‘Ah, yes.’ Andrews pointed in the direction of the workers. ‘There they are working on sensor systems that are embedded into the walls. They can sense temperature, conversations and even smell.’


‘Like flies on a wall.’


‘Except even smarter.’




‘Yes?’ Borgus raised up him tip toes momentarily and raised an eyebrow.


‘These are just the physical components. They will be installed but will not be fully functional for at least two months to come. There’s a whole range of reasons…’


‘Never mind explaining,’ Borgus cut him off. ‘I trust your judgement. Now, all we need to do now is get that young chap in here, so we can have better efficiency.’


‘I agree,’ Gary added. ‘But bricks? The structure will be the largest in the world’s history. Will bricks be the main material used to line the inner walls?’


‘No of course not, Steel, concrete, and whatever we can get our hands on.’


The three of them talked together and then entered another room where men woman and children were sitting at tables.


‘This is where the workers come to rest and engage in talk.’


‘Why?’ Gary asked.


‘Because they are human Gary,’ Borgus gave him a serious stare.


‘Yes, these people are not well socialised. Making them slaves instantly won’t work. We need to help them feel at home.’


‘I see.’ Grey responded morosely


‘Come to my office,’ Andrews said pointing to a window in the far-right corner situated one level above a lift.


‘Your office is here in the lunch room?’ Gary asked looking around disgusted.


‘It’s good for morale. Come I will pour you a Pro-Vite. I’m sure you need a pick-up.’


Borgus pulled at his collar and sucked in his stomach and then let out a deep breath. ‘Yes, I’ve been running around all day. Let’s go.’


The three went into the lift and into Andrew’s office. Inside, there were five brown leather armchairs that surrounded a large workstation.


‘So, this is yours? Comfy.’ Gary was jealous.


‘I like my simple chair and computer desk. I don’t like to be annoyed by others,’ Borgus said glancing at Gary.

Andrews chuckled. ‘This is convenient, considering the work we are doing here. Often I’ll have heads of other departments join me for a conference.’


Andrews picked up a phone sitting behind him on a long counter that could be seen from downstairs.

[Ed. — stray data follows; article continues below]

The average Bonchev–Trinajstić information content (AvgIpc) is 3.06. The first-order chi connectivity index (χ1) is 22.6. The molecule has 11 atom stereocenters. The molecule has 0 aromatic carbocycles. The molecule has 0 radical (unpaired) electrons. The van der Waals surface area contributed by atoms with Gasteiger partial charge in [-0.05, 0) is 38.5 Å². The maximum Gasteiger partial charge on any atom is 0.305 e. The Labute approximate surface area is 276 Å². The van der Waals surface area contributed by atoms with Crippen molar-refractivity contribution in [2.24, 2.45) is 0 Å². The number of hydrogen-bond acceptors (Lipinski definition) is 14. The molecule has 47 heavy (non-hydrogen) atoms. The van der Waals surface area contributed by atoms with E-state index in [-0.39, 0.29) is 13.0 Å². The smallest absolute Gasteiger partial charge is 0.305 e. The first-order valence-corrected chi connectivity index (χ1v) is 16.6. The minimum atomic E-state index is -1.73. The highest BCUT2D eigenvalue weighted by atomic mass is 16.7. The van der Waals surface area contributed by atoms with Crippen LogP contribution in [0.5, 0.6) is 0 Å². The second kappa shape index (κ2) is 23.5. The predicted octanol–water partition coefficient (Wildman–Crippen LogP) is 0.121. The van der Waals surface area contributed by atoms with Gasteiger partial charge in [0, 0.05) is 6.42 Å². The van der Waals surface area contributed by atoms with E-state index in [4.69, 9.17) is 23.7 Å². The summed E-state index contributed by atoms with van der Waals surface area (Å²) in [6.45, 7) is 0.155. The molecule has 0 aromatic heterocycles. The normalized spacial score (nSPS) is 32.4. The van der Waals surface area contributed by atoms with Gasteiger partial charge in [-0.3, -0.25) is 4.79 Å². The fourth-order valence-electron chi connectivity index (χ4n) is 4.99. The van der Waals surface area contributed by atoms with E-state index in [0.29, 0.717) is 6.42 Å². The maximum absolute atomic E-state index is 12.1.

‘Mary, could you please come here and introduce yourself? One minute? Fine. Oh, and bring me an update sheet.’ There was a slight pause.


‘So, have you submitted them?’ A pained look came across his face.


‘I see.’ Andrews paused and then sighed deeply.


‘Well do what you can. Don’t bother coming in. Deliver the reports manually.’


Borgus and Gary noticed the muffled sound coming from the other end had become noticeably louder.


‘No choice Mary. I can’t argue about this or maybe you will find yourself walking into the unguarded.’


Gary smirked, ‘Ruthless, I like it’.

There was a long silence before Andrews abruptly ended the call. ‘Something wrong?’ Borgus asked.


With some agitation, Andrews scratched at his forehead while nodding. He then sat down and pressed a large round silver device next to his screen. This was the computers control button as well as the directional device. All three screens turned on and displayed the words ‘World-Plex’ in large round black font.


‘I think it’s time to accelerate the firing of Reece Warder. This machine that we have created has come to a slow because we don’t have efficient information sharing.’


Andrews was tapping on the embedded keyboard in front of him as he said this.


‘Gary, do me a favour, will you?’ Borgus asked with a stern expression that could almost be mistaken for a sly grin.


‘Yes?’ Gary’s eyebrows were raised.


‘Bring me, Reece, immediately. He has to be informed about the unguarded’.